El Salvador continues to fill its mega-prison, adding another 2,000 inmates as the government vows they will “never” return to the streets.
“They will never return to the communities, the neighborhoods, the barrios, the cities of our beloved El Salvador,” Justice and Peace Minister Gustavo Villatoro said of the transportation plans.
The government has arrested around 65,000 suspected gang members since it approved Salvadoran President Nayib Bukele’s emergency powers in March 2022, which also approved and built the mega-prison.
The country’s Terrorism Confinement Center has 40,000–capacity and has already taken over 4,000 prisoners as the government continues to crack down on a widespread gang problem. Just one month after opening, it has already reached 10% of its maximum capacity.
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Another 3,500 of those arrested have been released while the remaining approximately 57,000 suspects are awaiting trial.
The government has publicized the prison widely, publishing videos of prisoner transfers and providing an impressive inside look at the facilities. The prison is one of the largest in Latin America, with 37 guard towers and eight cell blocks from which it will be “impossible to escape”.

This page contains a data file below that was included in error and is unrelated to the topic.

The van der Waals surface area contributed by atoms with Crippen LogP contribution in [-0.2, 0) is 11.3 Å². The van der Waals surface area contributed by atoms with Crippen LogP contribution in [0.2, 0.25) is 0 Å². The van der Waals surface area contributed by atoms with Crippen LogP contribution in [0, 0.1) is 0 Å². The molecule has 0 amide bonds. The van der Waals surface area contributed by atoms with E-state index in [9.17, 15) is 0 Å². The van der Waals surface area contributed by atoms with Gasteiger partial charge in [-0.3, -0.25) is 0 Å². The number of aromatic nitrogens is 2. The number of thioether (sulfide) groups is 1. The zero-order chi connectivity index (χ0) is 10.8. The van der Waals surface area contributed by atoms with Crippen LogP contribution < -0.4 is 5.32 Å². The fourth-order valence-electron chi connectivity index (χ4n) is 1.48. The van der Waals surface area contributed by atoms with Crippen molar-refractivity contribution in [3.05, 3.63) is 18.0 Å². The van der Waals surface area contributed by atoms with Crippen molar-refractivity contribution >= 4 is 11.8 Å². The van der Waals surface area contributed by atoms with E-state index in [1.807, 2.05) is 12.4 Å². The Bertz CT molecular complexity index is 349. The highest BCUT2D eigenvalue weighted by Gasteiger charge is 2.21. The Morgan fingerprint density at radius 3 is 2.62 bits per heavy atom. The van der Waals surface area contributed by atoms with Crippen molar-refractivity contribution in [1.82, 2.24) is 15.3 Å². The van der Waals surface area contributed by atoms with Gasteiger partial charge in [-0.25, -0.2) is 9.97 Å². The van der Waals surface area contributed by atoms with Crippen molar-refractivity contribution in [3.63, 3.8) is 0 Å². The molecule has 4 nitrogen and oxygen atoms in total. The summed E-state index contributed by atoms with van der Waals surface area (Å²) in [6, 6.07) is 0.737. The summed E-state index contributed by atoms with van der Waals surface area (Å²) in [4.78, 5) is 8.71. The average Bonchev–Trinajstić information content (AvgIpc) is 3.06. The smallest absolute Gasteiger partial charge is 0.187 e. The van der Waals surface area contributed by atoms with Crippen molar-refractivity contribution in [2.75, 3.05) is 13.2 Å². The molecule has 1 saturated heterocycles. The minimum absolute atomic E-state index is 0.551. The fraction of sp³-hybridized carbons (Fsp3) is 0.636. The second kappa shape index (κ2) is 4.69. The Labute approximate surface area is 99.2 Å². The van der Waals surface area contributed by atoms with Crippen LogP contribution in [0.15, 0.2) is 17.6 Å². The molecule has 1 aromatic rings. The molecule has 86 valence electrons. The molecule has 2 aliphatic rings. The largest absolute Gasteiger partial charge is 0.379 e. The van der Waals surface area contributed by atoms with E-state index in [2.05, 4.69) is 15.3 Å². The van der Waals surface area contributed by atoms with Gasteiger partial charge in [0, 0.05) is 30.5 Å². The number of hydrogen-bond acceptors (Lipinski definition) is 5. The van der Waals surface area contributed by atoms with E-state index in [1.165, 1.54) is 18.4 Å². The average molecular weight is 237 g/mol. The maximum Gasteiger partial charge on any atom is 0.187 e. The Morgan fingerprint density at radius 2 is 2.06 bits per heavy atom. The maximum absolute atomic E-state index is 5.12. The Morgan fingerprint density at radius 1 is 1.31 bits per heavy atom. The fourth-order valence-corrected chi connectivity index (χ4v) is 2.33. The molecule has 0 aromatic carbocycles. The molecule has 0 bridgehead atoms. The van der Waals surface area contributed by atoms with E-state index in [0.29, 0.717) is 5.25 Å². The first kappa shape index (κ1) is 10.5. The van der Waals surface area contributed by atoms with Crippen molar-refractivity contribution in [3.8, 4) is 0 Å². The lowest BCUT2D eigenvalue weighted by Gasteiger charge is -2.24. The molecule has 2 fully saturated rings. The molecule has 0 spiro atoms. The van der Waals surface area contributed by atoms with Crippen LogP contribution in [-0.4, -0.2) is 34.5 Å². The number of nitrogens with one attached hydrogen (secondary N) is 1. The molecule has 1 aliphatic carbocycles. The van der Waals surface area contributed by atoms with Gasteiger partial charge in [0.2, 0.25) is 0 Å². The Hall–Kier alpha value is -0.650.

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Bukele has asked for an extension of the emergency powers – known as a state of emergency – that have enabled him to take such sweeping action over the past year. He enforced the new measure after three days of violence claimed the lives of 87 people, which he attributed to the infamous MS-13 gang.
Congress has yet to approve the extension of the anti-gang measures, but lawmakers are expected to do so, as they have done a dozen times before.
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Under the special powers, the right to organize is suspended and the police are not required to give a reason or inform anyone who is arrested of their rights. Someone who has been arrested has no right to legal counsel and can be held without seeing a judge for 15 days instead of the previous 72 hours.
About 2% of the country’s adult population has ended up behind bars as a result of the operations in El Salvador.
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NGOs have counted several thousand human rights violations and at least 80 deaths in custody by people detained during the state of emergency. Human rights activists say young men are often arrested simply because of their age or appearance, or whether they live in a gang-dominated slum.
The Associated Press contributed to this report.
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